This week I'm really excited to review a book for you from Tyndale publishers. Band of Sisters is the first book I've reviewed for them and it's a more involved process than other companies I've reviewed for...you get "backstage" information about the book (a Q&A with the author), an assigned date to publish your review, as well as the knowledge the author will be stopping by your blog to say hi (oh, the pressure!). But I made it, so here is my review.
Band of Sisters by Cathy Gohlke
Maureen O’Reilly and her younger sister flee Ireland in hope of claiming the life promised to their father over twenty years before. After surviving the rigors of Ellis Island, Maureen learns that their benefactor, Colonel Wakefield, has died. His family, refusing to own his Civil War debt, casts her out. Alone, impoverished, and in danger of deportation, Maureen connives to obtain employment in a prominent department store. But she soon discovers that the elegant facade hides a secret that threatens every vulnerable woman in the city.
Despite her family’s disapproval, Olivia Wakefield determines to honor her father’s debt but can’t find Maureen. Unexpected help comes from a local businessman, whom Olivia begins to see as more than an ally, even as she fears the secrets he’s hiding. As women begin disappearing from the store, Olivia rallies influential ladies in her circle to help Maureen take a stand against injustice and fight for the lives of their growing band of sisters. But can either woman open her heart to divine leading or the love it might bring?
I picked up this book around 1:30am figuring I'd read for a few minutes and then go to bed. By the time I got to the 10th page, I couldn't put it down until I knew what happened in the end. I was so wrapped up in the story, I didn't even notice the time, until I finished it and found it was 5:30am! It is that good.
I love historical fiction, but this book is not only a mesmerizing story, but also a call to action. We suffer and struggle with Maureen as she desperately tries to protect herself and her young, obstinate sister. The author has done an amazing job of placing you right there, in the moment with the characters. I was terrified right along with Maureen as she faces down this evil that is trying to capture her and those around her. I stood tall with Olivia and her ladies group as they sought God's will on how best to use their considerable influence.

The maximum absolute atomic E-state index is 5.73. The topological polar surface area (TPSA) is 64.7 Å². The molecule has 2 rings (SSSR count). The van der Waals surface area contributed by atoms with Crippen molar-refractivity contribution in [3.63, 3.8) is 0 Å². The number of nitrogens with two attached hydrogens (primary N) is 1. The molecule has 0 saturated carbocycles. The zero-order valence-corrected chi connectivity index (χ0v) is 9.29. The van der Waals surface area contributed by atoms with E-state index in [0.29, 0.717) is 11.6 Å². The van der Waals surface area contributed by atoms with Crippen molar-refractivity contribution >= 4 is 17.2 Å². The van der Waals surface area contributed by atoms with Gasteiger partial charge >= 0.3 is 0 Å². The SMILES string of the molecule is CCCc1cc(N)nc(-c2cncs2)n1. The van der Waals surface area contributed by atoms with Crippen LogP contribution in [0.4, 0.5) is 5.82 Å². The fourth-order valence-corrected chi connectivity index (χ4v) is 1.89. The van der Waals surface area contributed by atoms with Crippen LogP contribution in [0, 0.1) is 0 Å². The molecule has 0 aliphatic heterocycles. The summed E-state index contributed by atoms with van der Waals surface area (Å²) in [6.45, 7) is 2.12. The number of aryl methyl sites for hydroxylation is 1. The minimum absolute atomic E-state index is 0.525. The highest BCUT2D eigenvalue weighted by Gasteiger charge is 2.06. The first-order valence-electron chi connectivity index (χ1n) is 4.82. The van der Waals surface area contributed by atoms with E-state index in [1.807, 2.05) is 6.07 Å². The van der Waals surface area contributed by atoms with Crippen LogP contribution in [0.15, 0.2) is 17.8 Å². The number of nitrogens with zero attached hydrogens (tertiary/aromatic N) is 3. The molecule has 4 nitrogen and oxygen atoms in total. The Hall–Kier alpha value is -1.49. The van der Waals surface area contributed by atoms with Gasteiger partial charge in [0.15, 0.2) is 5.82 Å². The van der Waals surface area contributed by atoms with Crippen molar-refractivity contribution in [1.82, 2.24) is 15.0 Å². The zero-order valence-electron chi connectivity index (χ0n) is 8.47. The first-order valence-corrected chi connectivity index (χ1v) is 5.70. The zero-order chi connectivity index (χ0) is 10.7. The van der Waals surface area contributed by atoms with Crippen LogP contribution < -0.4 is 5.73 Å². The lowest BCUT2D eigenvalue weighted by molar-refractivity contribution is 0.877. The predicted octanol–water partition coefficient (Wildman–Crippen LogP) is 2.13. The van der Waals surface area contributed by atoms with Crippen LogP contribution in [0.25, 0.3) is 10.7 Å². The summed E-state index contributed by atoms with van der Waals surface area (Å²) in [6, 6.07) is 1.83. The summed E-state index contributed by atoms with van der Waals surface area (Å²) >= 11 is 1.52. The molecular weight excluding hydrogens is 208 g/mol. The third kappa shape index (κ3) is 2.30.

I love Olivia's character and her desire to help those around her. She is a woman of action and has been raised to think on her own.
Band of Sisters shows what women (and men of course) can do when they put their own desires aside and pray for guidance from our great God. This is a story of the battle of good and evil, failure and triumph, pain and joy.
I cannot recommend highly enough that you read this book. You will be changed. This is real stuff, placed in a fictional setting.
Q&A with Cathy Gohlke (to see more visit Cathy's Website)
1. What motivated you to write Band of Sisters?
I’ve always been fascinated by the abolition of slavery and the civil rights movement. But I was horrified to learn that there are more than twice as many men, women and children enslaved today than at the height of the trans-Atlantic slave trade. This book was born of a passion to end modern-day slavery, and most of all, to ask, "What can I do to help in a need so desperate?"
2. Why did you choose NYC 1910-1911 to tell this story? And how does human trafficking in that era compare to human trafficking today?
I was inspired by an article I’d read about Alma Mathews. Alma was a small but determined woman who, armed with her umbrella and a hefty douse of fury, stood against dangerous men bent on exploiting immigrant women as they entered the U.S. through Castle Gardens, in old New York City. Alma ushered young women to her home, prepared them for employment, and helped them begin a safe new life in the city. It became a full time ministry involving many—all in the early days of the settlement house movement.